Tuesday, June 04, 2013

Fat Free Econ 43: On the Philippines' Fast Economic Growth

* This is my article last Sunday in interaksyon.com.

If the 6.8 percent GDP growth in the first quarter of 2012 struck some as incredible, then imagine what they must be saying now about the 7.8 percent expansion in the first three months of this year. Suspending disbelief for a moment, the major contributors to this year’s growth feat have been encircled in the tables below.

Table 1. Sectoral Growth of Philippine Gross Domestic Product (GDP), 1stQuarter 2013, in Percent

Source: NSCB presentation

The main contributor remains the service sector, particularly finance (which includes the stock market) and public administration.

A government moratorium on new permits has punched a deep hole in the mining sector, resulting in its deep output contraction. But this didn’t prevent the industry sector from turning in high growth. And what were responsible for this? First is construction, both government and private sector.

The big number of cranes on tall structures that work day and night in many parts of Metro Manila and in other big cities in the provinces are a testament to fast growth in private construction.

Some people argue that the growth was not impressive because it was driven by election-related spending. How true is this claim? Let us check the numbers.

Table 2. Philippine GDP at Constant Prices , 1st Quarter, In Billion Pesos

Source: NSCB Statistics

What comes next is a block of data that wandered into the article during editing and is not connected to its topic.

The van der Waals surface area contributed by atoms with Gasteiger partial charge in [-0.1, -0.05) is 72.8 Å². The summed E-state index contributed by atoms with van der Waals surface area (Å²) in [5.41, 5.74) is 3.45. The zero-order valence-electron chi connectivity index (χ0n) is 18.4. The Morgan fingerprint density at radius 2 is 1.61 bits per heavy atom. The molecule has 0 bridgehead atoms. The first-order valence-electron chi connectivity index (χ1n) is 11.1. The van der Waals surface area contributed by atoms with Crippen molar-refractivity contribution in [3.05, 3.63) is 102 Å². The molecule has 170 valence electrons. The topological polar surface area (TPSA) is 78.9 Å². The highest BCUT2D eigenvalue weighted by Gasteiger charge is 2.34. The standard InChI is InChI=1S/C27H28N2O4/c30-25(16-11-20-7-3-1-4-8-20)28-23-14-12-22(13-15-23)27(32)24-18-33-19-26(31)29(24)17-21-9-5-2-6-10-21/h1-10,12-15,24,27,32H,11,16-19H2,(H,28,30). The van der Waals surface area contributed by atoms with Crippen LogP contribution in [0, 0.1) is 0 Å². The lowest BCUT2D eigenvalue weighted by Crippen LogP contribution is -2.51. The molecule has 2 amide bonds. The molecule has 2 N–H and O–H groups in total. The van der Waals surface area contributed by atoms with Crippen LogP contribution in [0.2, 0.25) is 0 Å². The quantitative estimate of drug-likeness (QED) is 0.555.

Of the past five election years marked in red, growth was indeed high in four of them. In 2001 though, the political instability that accompanied the downfall of then President Joseph Estrada slowed down economic activity.

An election is not only about high spending by the government to support the administration candidates, but also huge private spending by the candidates, their supporters and families/clans. Thus, suppressed spending in previous quarters would surface as high spending in the first and second quarters of an election year.

So assuming that the country’s GDP growth in the first quarter of this year was “over-rated, exaggerated, meaningless,” wouldn’t this show up when we stack our performance against that of other countries? Let’s see the data in the table below.

Table 3. GDP Growth of Selected Countries in 1st Quarter 2013, in Percent

Source: The Economist, June 1st 2013, Output, Prices and Jobs

All the developed and “tiger economies” of East Asia – Japan, South Korea, Taiwan, Hong Kong and Singapore – grew ever so slowly. But at least they escaped the contraction that has befallen European economies. The entire Euro area has an average of -1 percent change in output in the first quarter of this year.

The current global economic condition and short-term outlook is not good. Slow growth in the US, Japan and other Asian tigers, and contraction in Europe. The emerging economies of Asia, including the Philippines, are showing promising growth.

There is one notable factor for the rather fast growth of these Asian emerging economies -- China, India, Indonesia, Philippines, Thailand and Vietnam -- they all have high population growth rates. Pakistan has yet to release its first-quarter GDP data, but its 2012 growth was 4.2 percent, comparable to that of Malaysia.

As for those countries where growth has slowed or the economy has contracted, they have one thing in common: greying populations. Public spending is high for healthcare, pension and other services for the big number of senior citizens relative to their total population. Many of such spending is not covered by domestic revenues, so those governments keep borrowing huge amounts of money, which negatively affect their overall fiscal condition amid high interest payments, which is passed on to the rest of the economy in the form of a low or even negative business outlook.

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